2013 Phillies Report Card: Tyler Cloyd
Tyler Cloyd joined the Phillies’ rotation in late August during the 2012 season. Over six starts, the right-hander posted a 4.91 ERA, thanks in large part to surrendering eight home runs in just 33 innings of work. His arsenal never featured a pitch even of average caliber — his fastball sits in the mid-80’s, barely above Jamie Moyer-grade; his cutter doesn’t cut all that much; his curve rarely fooled a hitter; and his change-up featured only six MPH of separation from his fastball.
What Cloyd did do well in 2012 was issue strikeouts (22%) and limit walks (5%). As the calendar turned to 2013, that changed in a big way. The Phillies brought him back into the rotation to fill in for Roy Halladay in May and allowed him to make six starts before returning to Triple-A Lehigh Valley. They called him up again on August 20 and let him make an additional five starts (and two relief appearances) to finish out the season as part of a depleted rotation. Overall, his strikeout rate plummeted to 14.5 percent and his walk rate rose significantly to nine percent. If Cloyd had enough innings to qualify, his strikeout rank would have been the fifth-worst in baseball, ahead of only Jeremy Guthrie, Kevin Correia, Joe Saunders, and teammate Kyle Kendrick. His 1.64 strikeout-to-walk ratio would leave him in this fine company:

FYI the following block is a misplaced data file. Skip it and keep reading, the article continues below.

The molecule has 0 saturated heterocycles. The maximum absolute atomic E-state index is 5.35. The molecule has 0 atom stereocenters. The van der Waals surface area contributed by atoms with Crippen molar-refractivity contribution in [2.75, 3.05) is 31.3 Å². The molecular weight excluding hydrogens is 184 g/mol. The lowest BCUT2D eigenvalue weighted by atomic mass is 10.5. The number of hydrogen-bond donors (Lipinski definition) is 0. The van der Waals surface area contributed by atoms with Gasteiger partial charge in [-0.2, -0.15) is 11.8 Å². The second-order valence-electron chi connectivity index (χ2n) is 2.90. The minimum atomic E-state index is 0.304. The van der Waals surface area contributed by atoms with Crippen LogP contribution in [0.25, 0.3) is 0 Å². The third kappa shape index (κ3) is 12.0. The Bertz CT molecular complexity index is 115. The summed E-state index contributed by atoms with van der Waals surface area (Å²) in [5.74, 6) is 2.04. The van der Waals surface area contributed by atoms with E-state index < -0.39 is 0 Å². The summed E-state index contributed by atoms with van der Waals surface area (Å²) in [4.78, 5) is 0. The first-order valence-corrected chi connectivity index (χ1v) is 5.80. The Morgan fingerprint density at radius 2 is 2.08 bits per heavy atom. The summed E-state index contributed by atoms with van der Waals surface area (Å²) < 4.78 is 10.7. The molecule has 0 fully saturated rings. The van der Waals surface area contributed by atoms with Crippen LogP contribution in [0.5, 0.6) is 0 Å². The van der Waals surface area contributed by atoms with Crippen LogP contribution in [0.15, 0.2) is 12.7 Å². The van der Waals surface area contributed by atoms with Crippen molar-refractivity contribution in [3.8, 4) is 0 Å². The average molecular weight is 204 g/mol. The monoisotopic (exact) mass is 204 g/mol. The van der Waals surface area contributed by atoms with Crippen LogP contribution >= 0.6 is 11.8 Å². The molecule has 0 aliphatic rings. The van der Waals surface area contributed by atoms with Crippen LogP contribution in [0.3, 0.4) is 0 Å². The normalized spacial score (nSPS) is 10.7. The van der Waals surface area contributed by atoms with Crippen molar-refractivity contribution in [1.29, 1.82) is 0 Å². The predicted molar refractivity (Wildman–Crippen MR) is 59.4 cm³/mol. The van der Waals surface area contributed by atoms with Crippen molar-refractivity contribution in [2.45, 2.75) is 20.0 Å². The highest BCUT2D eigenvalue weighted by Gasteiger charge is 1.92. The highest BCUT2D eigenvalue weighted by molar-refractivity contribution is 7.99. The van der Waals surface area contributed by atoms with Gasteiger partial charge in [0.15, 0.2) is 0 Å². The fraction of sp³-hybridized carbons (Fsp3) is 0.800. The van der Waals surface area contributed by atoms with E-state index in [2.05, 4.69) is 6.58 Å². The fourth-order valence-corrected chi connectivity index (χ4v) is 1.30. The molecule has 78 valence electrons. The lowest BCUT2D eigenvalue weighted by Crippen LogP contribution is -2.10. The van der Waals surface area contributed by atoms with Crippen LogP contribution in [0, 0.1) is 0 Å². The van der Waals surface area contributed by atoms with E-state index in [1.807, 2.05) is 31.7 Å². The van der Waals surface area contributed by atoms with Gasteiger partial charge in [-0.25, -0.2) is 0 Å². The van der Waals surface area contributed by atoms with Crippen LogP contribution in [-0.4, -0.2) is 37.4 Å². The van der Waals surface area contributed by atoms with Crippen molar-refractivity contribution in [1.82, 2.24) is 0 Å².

|Jorge De La Rosa||1.81||32||COL||NL||30||3.49|
Cloyd finished the 2013 season with a 6.56 ERA. He was worth -0.8 Wins Above Replacement according to Baseball Reference. By definition, the Phillies likely could have grabbed randomly at just about any of the other starters pitching for the IronPigs and gotten better results.
Cloyd was so bad that, even though he will be cheap and under team control for a long time, the Phillies knocked him off their 40-man roster recently and put him on waivers. After 24 teams passed on the right-hander, the Indians finally grabbed him, adding him to their squad for the 2014 season. Hopefully the Indians’ coaching staff can help him in ways that the Phillies’ staff simply couldn’t. As he stands right now, he is decidedly below replacement-level and does the Phillies no good.
As poorly as Cloyd performed, though, it wasn’t all that surprising. I refused to fail Cloyd for this reason alone, instead leaving him with a D-.
Grades from the rest of the Crashburn staff: